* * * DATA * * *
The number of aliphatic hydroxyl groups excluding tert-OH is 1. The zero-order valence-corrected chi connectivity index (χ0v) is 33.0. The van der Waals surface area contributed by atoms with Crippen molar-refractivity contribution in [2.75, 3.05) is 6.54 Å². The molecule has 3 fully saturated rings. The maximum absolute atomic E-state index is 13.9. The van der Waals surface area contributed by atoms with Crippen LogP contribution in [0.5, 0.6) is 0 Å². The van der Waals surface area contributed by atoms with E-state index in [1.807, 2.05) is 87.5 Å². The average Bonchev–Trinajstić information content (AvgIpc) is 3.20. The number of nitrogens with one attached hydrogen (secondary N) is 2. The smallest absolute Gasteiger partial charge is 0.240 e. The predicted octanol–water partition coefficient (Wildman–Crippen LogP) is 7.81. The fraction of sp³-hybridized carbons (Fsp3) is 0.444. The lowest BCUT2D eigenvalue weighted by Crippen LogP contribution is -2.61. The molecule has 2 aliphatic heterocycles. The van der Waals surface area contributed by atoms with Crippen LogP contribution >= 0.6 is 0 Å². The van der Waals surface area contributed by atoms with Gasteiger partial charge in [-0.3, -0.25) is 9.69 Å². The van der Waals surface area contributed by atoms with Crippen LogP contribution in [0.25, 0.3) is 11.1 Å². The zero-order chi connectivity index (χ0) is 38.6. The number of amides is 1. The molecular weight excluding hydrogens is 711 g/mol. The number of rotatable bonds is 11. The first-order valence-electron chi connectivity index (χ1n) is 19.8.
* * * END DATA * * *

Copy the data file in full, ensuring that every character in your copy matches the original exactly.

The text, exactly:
The number of aliphatic hydroxyl groups excluding tert-OH is 1. The zero-order valence-corrected chi connectivity index (χ0v) is 33.0. The van der Waals surface area contributed by atoms with Crippen molar-refractivity contribution in [2.75, 3.05) is 6.54 Å². The molecule has 3 fully saturated rings. The maximum absolute atomic E-state index is 13.9. The van der Waals surface area contributed by atoms with Crippen LogP contribution in [0.5, 0.6) is 0 Å². The van der Waals surface area contributed by atoms with E-state index in [1.807, 2.05) is 87.5 Å². The average Bonchev–Trinajstić information content (AvgIpc) is 3.20. The number of nitrogens with one attached hydrogen (secondary N) is 2. The smallest absolute Gasteiger partial charge is 0.240 e. The predicted octanol–water partition coefficient (Wildman–Crippen LogP) is 7.81. The fraction of sp³-hybridized carbons (Fsp3) is 0.444. The lowest BCUT2D eigenvalue weighted by Crippen LogP contribution is -2.61. The molecule has 2 aliphatic heterocycles. The van der Waals surface area contributed by atoms with Crippen LogP contribution >= 0.6 is 0 Å². The van der Waals surface area contributed by atoms with Gasteiger partial charge in [-0.3, -0.25) is 9.69 Å². The van der Waals surface area contributed by atoms with Crippen LogP contribution in [0.25, 0.3) is 11.1 Å². The zero-order chi connectivity index (χ0) is 38.6. The number of amides is 1. The molecular weight excluding hydrogens is 711 g/mol. The number of rotatable bonds is 11. The first-order valence-electron chi connectivity index (χ1n) is 19.8.